Discharge for E-Mail Use Is Unlawful
Hatch, D. Diane, Hall, James E., Workforce
An employee was unlawfully discharged for sending e-mail messages to co-workers criticizing an employer's proposed vacation plan, according to the National Labor Relations Board (NLRB).
On December 1, 1995, Barry Markwitz, the CEO for a small nonunion company, Timekeeping Systems, sent employees an e-mail message proposing changes to the company's vacation policy and inviting employees to comment.
Over the next several days, after responding directly to the CEO, employee Larry Leinweber broadcast an e-mail to the company stating that the proposed changes would leave employees less flexibility, and declaring as "false" the CEO's assertion that the changes would result in more days off.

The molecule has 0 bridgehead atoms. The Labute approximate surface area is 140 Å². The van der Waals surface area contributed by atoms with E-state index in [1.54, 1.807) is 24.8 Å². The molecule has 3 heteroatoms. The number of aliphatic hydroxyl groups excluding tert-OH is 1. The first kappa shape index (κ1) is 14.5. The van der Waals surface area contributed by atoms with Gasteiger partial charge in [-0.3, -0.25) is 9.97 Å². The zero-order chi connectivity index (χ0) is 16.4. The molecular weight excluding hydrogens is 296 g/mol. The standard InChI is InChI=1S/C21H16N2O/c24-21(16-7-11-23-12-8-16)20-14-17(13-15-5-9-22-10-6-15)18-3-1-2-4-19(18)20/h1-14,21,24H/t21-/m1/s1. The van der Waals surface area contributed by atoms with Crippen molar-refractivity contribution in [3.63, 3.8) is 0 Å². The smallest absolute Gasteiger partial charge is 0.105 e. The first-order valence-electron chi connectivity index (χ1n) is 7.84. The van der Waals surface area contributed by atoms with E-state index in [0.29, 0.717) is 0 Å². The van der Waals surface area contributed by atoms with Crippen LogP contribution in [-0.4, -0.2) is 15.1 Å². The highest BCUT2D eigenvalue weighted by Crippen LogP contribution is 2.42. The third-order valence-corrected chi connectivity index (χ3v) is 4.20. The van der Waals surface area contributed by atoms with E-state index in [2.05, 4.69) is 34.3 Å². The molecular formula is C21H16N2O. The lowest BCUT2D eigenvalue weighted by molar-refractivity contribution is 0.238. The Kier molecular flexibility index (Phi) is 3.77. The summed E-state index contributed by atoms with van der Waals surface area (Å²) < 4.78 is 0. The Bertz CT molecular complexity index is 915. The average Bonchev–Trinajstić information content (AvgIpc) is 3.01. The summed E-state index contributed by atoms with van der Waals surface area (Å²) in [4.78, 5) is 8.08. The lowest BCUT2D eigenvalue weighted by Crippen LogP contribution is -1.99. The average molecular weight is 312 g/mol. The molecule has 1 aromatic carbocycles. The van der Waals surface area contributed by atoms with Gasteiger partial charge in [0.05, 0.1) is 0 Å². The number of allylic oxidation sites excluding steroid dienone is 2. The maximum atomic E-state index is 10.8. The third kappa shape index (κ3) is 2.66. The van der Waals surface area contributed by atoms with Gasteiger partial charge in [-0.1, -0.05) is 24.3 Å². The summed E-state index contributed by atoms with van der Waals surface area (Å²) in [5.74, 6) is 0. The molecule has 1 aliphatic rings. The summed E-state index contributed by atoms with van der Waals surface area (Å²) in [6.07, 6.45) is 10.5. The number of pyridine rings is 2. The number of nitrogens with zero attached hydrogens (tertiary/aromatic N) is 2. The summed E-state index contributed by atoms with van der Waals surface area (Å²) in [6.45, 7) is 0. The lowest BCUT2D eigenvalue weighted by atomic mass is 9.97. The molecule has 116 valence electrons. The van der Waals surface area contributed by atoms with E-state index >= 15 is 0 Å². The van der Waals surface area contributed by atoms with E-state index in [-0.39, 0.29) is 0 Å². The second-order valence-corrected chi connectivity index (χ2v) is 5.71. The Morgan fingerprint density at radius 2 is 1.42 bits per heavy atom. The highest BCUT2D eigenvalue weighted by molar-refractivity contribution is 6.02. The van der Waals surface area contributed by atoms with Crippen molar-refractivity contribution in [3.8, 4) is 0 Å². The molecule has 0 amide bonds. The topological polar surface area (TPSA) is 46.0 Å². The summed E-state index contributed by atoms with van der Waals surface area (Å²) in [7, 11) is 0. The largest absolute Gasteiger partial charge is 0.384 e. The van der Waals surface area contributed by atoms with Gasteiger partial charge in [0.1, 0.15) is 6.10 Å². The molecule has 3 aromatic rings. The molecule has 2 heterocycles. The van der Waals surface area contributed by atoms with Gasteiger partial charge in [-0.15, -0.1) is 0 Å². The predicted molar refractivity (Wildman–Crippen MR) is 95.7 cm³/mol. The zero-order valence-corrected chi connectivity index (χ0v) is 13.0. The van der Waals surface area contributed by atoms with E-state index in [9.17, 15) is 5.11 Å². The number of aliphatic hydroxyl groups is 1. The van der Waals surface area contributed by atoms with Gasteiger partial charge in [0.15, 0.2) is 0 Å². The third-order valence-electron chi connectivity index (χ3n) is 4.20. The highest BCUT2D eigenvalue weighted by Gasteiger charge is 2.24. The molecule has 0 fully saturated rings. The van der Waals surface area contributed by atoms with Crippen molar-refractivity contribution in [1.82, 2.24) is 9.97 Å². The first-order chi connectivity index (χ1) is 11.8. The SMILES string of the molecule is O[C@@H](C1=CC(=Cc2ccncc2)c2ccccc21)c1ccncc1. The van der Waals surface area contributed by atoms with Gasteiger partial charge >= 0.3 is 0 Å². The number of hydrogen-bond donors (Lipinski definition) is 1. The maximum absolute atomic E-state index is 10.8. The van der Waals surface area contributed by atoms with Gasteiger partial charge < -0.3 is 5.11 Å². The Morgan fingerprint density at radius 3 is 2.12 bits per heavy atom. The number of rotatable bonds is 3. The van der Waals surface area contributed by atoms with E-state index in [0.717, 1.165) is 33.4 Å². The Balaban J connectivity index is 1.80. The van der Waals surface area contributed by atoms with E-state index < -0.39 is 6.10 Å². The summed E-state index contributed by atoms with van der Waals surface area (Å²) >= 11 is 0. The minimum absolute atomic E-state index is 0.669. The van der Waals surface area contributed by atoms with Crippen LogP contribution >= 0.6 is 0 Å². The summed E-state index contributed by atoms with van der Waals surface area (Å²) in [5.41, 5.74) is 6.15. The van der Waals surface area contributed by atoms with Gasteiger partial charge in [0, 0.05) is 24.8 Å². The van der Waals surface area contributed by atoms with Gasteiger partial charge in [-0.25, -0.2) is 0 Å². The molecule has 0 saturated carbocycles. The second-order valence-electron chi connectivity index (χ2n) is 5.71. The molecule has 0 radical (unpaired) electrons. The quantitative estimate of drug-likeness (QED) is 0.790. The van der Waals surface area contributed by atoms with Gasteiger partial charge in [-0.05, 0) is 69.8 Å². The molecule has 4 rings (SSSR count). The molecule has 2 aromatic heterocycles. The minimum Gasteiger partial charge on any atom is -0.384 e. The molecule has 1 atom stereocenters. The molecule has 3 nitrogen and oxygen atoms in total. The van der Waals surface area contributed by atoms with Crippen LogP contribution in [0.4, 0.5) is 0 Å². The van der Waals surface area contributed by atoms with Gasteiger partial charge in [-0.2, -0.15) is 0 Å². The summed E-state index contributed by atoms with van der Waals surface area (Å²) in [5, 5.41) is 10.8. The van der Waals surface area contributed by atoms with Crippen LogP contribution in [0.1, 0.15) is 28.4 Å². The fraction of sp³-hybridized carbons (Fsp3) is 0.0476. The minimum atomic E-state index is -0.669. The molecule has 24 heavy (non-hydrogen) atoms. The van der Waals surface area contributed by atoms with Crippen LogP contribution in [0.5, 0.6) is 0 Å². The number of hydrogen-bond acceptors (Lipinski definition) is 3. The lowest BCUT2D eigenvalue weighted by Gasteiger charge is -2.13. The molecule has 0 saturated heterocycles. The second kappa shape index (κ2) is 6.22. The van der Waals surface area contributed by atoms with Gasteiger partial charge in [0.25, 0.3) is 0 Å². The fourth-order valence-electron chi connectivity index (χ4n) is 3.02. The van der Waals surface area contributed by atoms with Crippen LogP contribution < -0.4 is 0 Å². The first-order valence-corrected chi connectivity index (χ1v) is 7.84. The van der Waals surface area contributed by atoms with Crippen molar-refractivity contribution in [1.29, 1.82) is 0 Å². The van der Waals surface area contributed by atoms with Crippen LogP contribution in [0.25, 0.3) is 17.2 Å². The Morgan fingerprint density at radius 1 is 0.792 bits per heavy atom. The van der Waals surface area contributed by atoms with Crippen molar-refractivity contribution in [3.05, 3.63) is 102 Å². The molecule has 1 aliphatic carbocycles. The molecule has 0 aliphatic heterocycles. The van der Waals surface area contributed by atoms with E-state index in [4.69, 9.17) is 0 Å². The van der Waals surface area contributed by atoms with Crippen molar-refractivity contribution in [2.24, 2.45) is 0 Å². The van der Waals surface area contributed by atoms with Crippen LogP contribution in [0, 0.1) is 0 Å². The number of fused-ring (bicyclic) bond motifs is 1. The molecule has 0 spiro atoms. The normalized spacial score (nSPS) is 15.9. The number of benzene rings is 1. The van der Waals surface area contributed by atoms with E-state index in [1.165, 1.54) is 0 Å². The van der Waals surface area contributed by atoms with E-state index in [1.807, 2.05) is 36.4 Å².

Markwitz ordered Leinweber to issue a public apology or face termination. When Leinweber refused, he was terminated for "failure to treat others with courtesy and respect" and "failure to follow instructions or to perform assigned work."
The NLRB explained that under the National Labor Relations Act, employees have the right to act together for mutual aid and/or protection not necessarily related to union organizing. …